What should happen if a woman goes into labor before the 35th week of pregnancy and hasn’t been tested for GBS? Both the American College of Obstetricians and Gynecologists (ACOG) and the CDC recommend that a mom-to-be is administered IV antibiotics at the time of labor. Dr. Mitchell agrees, adding that the patient is always, “presumed to be a carrier. Culture is taken and antibiotics are continued until delivery and/or the culture is available.”
Early-Onset and Late-Onset GBS in Newborns
One out of every 100 to 200 babies born to women who carry GBS develop signs and symptoms of the infection. Generally, babies are exposed to the GBS bacterium during labor and delivery. However, there are several other ways that they can come in contact with it when the mother’s water breaks, when the bacteria travel up from the mother’s vagina into the uterus or swallowing/inhaling the bacteria while passing through the birth canal.
Newborns that become infected with GBS are classified as having one of two stages: early-onset or late-onset. Infants infected with the bacterium either at birth or by their seventh day of life are diagnosed with early onset GBS, which can lead to inflammation of the baby’s lungs, spinal cord or brain; meningitis or sepsis. It is also a frequent cause of newborn pneumonia.
Infants who appear to be born healthy but develop symptoms of GBS from one week to several months after birth are diagnosed with late-onset GBS. This is a rare condition, since only about half of late-onset GBS disease comes from a mother who is a GBS carrier. According to Carol J. Baker, MD, professor of Molecular Virology & Microbiology at the Baylor College of Medicine, these babies can pick up GBS from a variety of different sources. “This is another possibility within the ‘community spread’ syndrome. Both mom and baby come home from the hospital together and the mother may transmit it to her baby through poor hygiene (not washing hands) or dad might have it and transmit it to the baby through contact. Also, the baby could have come in contact with it through the hospital environment.” Meningitis and pneumonia are considered symptoms of late-onset infection, which can bring long-term problems associated with the infant’s nerve system. However, if the infection in these babies is promptly treated, specialists will agree that there is usually no long-term damage.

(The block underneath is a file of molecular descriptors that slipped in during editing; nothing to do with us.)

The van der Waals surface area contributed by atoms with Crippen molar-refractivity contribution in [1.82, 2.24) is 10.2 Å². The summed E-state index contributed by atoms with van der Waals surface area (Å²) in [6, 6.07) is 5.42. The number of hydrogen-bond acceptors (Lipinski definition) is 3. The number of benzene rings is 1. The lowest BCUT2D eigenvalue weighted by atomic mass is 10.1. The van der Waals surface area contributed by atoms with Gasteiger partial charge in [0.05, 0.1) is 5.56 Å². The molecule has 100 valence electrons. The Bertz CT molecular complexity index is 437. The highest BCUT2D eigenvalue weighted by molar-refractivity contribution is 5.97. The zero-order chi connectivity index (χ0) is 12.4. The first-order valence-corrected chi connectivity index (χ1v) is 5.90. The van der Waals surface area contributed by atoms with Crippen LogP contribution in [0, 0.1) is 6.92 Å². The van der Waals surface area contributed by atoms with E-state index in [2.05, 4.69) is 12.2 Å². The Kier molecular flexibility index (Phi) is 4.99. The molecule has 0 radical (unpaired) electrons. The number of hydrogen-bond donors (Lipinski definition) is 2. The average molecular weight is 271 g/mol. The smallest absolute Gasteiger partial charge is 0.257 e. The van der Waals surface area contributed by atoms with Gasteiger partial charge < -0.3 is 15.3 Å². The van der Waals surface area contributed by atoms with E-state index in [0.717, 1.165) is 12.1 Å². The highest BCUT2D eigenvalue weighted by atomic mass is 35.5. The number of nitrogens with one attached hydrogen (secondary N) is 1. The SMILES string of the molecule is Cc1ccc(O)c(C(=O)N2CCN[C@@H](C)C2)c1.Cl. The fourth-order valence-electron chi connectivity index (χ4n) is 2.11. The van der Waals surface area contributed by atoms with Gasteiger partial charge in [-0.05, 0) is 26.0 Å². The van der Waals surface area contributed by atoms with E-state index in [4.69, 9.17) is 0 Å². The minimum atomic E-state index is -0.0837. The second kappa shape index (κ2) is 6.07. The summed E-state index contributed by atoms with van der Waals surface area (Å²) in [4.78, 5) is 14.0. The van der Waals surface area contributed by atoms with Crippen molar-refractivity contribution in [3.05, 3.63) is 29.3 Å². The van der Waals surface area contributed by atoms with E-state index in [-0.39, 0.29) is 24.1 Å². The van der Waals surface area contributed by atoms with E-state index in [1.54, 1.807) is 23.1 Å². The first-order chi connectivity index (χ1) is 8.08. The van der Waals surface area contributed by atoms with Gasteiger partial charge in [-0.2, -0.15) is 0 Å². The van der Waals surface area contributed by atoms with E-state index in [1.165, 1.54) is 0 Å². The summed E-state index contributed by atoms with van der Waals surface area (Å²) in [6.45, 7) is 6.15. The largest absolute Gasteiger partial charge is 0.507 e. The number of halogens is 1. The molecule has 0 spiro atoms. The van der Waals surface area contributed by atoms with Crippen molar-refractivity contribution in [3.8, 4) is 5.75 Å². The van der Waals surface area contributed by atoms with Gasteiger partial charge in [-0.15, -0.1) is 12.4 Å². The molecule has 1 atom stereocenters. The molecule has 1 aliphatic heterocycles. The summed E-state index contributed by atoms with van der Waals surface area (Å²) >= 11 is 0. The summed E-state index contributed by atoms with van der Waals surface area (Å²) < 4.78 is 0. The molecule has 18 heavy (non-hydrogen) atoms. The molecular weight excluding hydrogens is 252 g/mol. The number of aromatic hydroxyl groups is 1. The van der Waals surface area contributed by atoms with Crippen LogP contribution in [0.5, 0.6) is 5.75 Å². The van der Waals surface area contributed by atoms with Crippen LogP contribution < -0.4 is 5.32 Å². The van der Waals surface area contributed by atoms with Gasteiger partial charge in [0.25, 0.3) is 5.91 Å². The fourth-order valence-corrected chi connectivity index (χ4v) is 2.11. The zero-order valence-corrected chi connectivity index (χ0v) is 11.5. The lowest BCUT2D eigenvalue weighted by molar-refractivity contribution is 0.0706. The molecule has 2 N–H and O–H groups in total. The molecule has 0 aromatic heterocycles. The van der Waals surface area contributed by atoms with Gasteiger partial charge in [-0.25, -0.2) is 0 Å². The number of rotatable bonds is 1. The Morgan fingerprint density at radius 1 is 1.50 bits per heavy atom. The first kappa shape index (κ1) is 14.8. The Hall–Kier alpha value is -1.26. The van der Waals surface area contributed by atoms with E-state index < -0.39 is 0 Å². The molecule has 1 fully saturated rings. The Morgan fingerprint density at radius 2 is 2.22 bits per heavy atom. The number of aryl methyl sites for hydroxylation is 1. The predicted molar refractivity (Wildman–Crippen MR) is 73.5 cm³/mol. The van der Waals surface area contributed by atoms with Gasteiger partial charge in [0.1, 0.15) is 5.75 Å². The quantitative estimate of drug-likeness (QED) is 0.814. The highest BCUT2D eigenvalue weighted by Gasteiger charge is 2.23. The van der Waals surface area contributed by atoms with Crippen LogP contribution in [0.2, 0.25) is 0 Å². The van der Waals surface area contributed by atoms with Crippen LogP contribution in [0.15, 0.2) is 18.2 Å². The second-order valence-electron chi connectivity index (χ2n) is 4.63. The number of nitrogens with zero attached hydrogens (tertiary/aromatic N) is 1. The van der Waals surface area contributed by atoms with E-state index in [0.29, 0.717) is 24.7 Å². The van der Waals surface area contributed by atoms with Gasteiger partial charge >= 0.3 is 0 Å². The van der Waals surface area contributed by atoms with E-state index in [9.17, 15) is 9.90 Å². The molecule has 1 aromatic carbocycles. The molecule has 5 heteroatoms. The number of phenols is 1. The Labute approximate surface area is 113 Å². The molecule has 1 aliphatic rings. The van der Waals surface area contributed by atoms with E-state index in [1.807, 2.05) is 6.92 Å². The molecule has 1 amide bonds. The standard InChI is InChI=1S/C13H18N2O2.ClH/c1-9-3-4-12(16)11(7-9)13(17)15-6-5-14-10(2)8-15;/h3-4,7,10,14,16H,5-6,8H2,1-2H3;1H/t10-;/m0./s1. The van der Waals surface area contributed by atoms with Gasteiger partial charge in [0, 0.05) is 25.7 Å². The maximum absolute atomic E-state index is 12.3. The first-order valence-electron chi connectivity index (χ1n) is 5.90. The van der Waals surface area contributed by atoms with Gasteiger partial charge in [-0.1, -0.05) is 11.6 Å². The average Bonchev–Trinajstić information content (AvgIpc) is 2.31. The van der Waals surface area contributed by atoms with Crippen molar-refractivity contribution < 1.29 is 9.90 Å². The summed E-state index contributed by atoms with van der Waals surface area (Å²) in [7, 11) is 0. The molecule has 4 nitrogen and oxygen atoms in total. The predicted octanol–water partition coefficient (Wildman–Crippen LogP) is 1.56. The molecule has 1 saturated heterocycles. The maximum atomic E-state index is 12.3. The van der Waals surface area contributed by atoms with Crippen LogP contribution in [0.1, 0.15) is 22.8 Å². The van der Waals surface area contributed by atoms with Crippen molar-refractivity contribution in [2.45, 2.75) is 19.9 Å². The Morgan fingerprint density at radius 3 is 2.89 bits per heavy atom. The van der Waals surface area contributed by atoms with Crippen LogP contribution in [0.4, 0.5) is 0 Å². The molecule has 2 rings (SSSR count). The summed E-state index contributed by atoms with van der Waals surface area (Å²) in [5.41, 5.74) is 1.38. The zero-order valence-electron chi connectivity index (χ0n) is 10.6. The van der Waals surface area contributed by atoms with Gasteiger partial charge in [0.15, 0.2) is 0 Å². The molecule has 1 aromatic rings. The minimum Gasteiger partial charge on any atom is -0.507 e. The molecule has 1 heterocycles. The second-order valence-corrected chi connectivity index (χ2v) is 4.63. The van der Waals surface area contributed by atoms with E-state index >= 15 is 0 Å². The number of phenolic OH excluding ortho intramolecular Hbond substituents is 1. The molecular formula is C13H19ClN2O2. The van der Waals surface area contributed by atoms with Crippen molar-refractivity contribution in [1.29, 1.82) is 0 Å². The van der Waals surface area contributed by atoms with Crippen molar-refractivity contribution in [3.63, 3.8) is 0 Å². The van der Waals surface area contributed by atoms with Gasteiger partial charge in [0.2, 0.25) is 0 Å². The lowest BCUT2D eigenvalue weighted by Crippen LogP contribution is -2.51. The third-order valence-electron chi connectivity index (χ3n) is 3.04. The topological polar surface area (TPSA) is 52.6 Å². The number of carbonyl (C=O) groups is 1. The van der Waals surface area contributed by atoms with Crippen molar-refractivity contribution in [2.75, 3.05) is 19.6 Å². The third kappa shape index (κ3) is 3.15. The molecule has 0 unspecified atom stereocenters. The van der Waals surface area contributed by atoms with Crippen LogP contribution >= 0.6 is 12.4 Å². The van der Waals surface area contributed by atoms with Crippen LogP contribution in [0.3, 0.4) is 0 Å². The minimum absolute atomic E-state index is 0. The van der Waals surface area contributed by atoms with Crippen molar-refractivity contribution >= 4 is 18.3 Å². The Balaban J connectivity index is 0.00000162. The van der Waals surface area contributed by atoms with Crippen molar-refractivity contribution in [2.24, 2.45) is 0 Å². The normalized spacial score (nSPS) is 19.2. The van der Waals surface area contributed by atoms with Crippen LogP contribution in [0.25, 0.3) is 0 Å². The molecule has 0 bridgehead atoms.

The medical community is working to create a vaccination that protects women and their babies from the dangers of GBS.
“Several trials are underway, but to date, the vaccines have not resulted in a strong enough antibody response to eliminate GBS disease,” says Mitchell. Until this vaccination becomes available, it cannot be stressed enough for moms-to-be to make sure they are tested for this bacterium during their 35th to 37th week of pregnancy. If your obstetrician/primary care physician doesn’t mention this, bring it up during your routine check-ups. Knowing your culture result before you go into labor can help save your baby’s life.
Jennifer Lacey is a freelance journalist specializing in pregnancy/parenting. Her work is frequently featured in numerous national and regional publications.
Published: December 2013